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Clarithromycin Disease Interactions

There are 3 disease interactions with clarithromycin:

Antibiotics (Includes Clarithromycin) ↔ Colitis

Moderate Potential Hazard, Moderate plausibility

Applies to: Colitis/Enteritis (Noninfectious)

Pseudomembranous colitis has been reported with most antibacterial agents and may range in severity from mild to life-threatening, with an onset of up to two months following cessation of therapy. Antibiotic therapy can alter the normal flora of the colon and permit overgrowth of Clostridium difficile, whose toxin is believed to be a primary cause of antibiotic-associated colitis. The colitis is usually characterized by severe, persistent diarrhea and severe abdominal cramps, and may be associated with the passage of blood and mucus. The most common culprits are clindamycin, lincomycin, the aminopenicillins (amoxicillin, ampicillin), and the cephalosporins. Therapy with broad-spectrum antibiotics and other agents with significant antibacterial activity should be administered cautiously in patients with a history of gastrointestinal diseases, particularly colitis. There is some evidence that pseudomembranous colitis, if it occurs, may run a more severe course in these patients and that it may be associated with flares in their underlying disease activity. The offending antibiotic(s) should be discontinued if significant diarrhea occurs during therapy. Stool cultures for Clostridium difficile and stool assay for C. difficile toxin may be helpful diagnostically. A large bowel endoscopy may be considered to establish a definitive diagnosis in cases of severe diarrhea.

References

  1. Moriarty HJ, Scobie BA "Pseudomembranous colitis in a patient on rifampicin and ethambutol." N Z Med J 04/23/80 (1980): 294-5
  2. Thomas E, Mehta JB "Pseudomembranous colitis due to oxacillin therapy." South Med J 77 (1984): 532-3
  3. Harmon T, Burkhart G, Applebaum H "Perforated pseudomembranous colitis in the breast-fed infant." J Pediatr Surg 27 (1992): 744-6
View all 47 references

Clarithromycin (Includes Clarithromycin) ↔ Renal Dysfunction

Moderate Potential Hazard, High plausibility

Applies to: Renal Dysfunction

Clarithromycin and its primary, active metabolite are both eliminated by the kidney to some extent. The daily dosage should be halved in patients with severe renal impairment (CrCl < 30 mL/min). Dosage adjustments are usually not necessary in patients with mild to moderate renal impairment, although theoretically, drug accumulation could occur in these patients if they have concomitant liver disease.

References

  1. Hardy D, Guay D, Jones R "Clarithromycin, a unique macrolide." Diagn Microbiol Infect Dis 15 (1992): 39-53
  2. Zuckerman JM, Kaye KM "The newer macrolides: azithromycin and clarithromycin." Infect Dis Clin North Am 9 (1995): 731-45
  3. Peters D, Clissold S "Clarithromycin: a review of its antimicrobial activity, pharmacokinetic properties and therapeutic potential." Drugs 44 (1992): 117-64
View all 7 references

Macrolide Antibiotics (Includes Clarithromycin) ↔ Myasthenia Gravis

Moderate Potential Hazard, Moderate plausibility

Applies to: Myasthenia Gravis

The use of macrolide antibiotics has been reported to exacerbate symptoms of myasthenia gravis and trigger new onset of symptoms of myasthenic syndrome. Limited data suggest presynaptic suppression of acetylcholine release. Therapy with these agents should be administered cautiously in patients with a history of myasthenia gravis.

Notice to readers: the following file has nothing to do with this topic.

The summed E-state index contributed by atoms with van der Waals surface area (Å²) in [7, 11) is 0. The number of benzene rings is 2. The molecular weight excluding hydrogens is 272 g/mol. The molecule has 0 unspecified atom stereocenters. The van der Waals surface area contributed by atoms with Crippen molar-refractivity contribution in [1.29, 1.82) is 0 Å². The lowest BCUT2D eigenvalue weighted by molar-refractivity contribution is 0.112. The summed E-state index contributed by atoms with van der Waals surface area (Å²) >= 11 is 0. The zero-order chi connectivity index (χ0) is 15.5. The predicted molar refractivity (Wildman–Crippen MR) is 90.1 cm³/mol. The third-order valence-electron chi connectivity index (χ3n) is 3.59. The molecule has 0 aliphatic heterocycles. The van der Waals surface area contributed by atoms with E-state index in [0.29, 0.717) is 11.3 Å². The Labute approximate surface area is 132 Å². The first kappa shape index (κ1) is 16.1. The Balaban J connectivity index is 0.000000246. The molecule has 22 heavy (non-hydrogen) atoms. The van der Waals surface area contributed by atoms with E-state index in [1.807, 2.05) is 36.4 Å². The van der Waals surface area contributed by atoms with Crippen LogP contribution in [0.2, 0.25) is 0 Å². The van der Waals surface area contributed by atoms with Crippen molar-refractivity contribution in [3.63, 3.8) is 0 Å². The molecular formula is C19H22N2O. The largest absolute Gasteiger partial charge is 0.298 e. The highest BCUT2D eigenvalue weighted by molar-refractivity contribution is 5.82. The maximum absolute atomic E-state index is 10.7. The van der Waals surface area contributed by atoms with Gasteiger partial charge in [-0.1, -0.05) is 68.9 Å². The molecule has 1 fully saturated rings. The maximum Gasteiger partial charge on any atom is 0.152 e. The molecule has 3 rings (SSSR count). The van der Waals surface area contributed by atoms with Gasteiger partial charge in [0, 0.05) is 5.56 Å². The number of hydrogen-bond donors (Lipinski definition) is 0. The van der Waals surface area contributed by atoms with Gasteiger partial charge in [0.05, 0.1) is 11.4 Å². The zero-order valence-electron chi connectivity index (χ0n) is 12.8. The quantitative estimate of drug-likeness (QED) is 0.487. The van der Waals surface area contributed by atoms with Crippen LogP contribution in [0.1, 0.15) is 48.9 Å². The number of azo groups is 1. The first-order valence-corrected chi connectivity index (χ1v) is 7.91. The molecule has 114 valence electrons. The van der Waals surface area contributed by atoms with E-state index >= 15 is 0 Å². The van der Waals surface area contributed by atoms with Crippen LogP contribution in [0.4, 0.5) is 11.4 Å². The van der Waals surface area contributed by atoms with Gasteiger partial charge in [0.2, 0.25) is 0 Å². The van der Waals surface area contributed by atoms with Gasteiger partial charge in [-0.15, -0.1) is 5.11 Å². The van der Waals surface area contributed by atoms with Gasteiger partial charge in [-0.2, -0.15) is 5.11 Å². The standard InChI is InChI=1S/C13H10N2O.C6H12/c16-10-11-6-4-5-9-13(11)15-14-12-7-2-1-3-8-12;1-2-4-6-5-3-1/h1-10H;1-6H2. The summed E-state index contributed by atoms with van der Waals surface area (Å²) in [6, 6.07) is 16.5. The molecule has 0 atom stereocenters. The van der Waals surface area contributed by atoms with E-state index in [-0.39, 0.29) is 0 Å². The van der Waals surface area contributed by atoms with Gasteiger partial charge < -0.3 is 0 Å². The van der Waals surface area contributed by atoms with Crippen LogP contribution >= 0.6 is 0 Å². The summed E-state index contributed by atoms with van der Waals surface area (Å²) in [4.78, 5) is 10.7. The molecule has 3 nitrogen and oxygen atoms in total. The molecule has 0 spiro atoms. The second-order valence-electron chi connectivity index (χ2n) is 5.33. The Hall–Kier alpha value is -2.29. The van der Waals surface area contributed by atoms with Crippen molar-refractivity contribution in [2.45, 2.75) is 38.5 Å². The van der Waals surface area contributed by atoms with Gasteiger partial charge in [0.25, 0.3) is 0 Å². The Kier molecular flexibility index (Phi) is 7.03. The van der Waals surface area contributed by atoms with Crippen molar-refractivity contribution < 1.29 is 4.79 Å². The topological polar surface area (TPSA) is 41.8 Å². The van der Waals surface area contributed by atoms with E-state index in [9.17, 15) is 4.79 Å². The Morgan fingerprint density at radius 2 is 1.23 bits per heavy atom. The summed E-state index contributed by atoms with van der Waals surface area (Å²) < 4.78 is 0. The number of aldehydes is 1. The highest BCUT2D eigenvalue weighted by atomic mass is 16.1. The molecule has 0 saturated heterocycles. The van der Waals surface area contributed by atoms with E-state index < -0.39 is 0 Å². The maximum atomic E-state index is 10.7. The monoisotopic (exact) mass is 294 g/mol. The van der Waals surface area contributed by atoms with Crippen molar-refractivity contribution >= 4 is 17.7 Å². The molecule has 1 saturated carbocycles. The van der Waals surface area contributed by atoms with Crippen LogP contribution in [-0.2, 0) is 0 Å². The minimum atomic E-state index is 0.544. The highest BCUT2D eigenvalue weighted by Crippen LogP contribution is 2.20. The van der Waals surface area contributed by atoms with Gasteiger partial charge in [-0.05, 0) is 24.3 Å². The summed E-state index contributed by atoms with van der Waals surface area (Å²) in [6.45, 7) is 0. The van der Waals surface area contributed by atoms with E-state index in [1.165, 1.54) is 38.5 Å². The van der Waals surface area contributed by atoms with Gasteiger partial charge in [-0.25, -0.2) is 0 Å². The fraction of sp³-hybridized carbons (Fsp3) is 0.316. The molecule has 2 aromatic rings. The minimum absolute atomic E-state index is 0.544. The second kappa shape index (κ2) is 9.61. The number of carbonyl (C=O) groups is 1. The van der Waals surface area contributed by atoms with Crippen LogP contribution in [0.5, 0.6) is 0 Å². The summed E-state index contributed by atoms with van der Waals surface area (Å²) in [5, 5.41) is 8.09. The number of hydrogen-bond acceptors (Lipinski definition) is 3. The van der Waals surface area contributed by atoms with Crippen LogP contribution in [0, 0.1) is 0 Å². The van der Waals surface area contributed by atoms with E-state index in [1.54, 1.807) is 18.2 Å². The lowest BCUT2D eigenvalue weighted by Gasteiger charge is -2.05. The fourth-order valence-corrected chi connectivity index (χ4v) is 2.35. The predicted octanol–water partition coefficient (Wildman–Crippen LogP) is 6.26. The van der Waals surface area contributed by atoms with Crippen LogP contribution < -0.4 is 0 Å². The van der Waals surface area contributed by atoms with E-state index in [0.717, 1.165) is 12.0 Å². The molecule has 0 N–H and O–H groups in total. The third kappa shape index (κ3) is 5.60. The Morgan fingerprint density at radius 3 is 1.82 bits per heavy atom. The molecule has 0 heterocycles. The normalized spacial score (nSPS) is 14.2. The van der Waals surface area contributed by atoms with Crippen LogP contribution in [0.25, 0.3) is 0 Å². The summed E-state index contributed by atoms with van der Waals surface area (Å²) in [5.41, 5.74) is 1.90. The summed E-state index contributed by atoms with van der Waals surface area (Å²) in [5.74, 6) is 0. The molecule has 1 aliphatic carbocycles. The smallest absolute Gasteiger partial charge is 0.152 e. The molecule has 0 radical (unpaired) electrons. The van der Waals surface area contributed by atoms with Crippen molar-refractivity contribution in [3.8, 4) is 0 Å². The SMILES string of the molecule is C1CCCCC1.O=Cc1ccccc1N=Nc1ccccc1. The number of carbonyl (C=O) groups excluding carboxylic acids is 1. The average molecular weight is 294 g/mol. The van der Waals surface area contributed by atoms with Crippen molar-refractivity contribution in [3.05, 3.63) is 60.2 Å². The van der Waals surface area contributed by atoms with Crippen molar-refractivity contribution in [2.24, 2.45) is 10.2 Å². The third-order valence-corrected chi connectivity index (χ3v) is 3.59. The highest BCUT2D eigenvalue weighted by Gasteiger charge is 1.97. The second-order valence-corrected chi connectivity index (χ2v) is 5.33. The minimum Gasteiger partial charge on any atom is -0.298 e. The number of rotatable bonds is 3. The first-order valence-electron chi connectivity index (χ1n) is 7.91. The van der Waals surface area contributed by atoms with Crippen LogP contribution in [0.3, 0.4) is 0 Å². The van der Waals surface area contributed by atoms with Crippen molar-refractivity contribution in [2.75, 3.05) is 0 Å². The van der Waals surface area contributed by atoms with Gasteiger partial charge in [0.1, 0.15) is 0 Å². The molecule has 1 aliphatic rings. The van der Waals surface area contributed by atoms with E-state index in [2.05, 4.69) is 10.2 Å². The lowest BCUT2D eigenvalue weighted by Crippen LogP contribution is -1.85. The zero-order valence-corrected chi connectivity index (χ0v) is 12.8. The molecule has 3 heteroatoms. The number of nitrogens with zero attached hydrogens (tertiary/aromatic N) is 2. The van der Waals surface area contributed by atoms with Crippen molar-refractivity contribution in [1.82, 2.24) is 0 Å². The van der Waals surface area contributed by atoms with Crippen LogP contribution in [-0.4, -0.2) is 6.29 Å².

References

  1. May EF, Calvert PC "Aggravation of myasthenia gravis by erythromycin." Ann Neurol 28 (1990): 577-9
  2. "Product Information. Ery-tab (erythromycin)." Abbott Pharmaceutical, Abbott Park, IL.

You should also know about...

clarithromycin drug Interactions

There are 623 drug interactions with clarithromycin

clarithromycin alcohol/food Interactions

There is 1 alcohol/food interaction with clarithromycin

Drug Interaction Classification

The classifications below are a general guideline only. It is difficult to determine the relevance of a particular drug interaction to any individual given the large number of variables.

Major Highly clinically significant. Avoid combinations; the risk of the interaction outweighs the benefit.
Moderate Moderately clinically significant. Usually avoid combinations; use it only under special circumstances.
Minor Minimally clinically significant. Minimize risk; assess risk and consider an alternative drug, take steps to circumvent the interaction risk and/or institute a monitoring plan.

Do not stop taking any medications without consulting your healthcare provider.

Disclaimer: Every effort has been made to ensure that the information provided by Multum is accurate, up-to-date and complete, but no guarantee is made to that effect. In addition, the drug information contained herein may be time sensitive and should not be utilized as a reference resource beyond the date hereof. This material does not endorse drugs, diagnose patients, or recommend therapy. Multum's information is a reference resource designed as supplement to, and not a substitute for, the expertise, skill, knowledge, and judgement of healthcare practitioners in patient care. The absence of a warning for a given drug or combination thereof in no way should be construed to indicate that the drug or combination is safe, effective, or appropriate for any given patient. Multum Information Services, Inc. does not assume any responsibility for any aspect of healthcare administered with the aid of information Multum provides. Copyright 2000-2014 Multum Information Services, Inc. The information contained herein is not intended to cover all possible uses, directions, precautions, warnings, drug interactions, allergic reactions, or adverse effects. If you have questions about the drugs you are taking, check with your doctor, nurse, or pharmacist.

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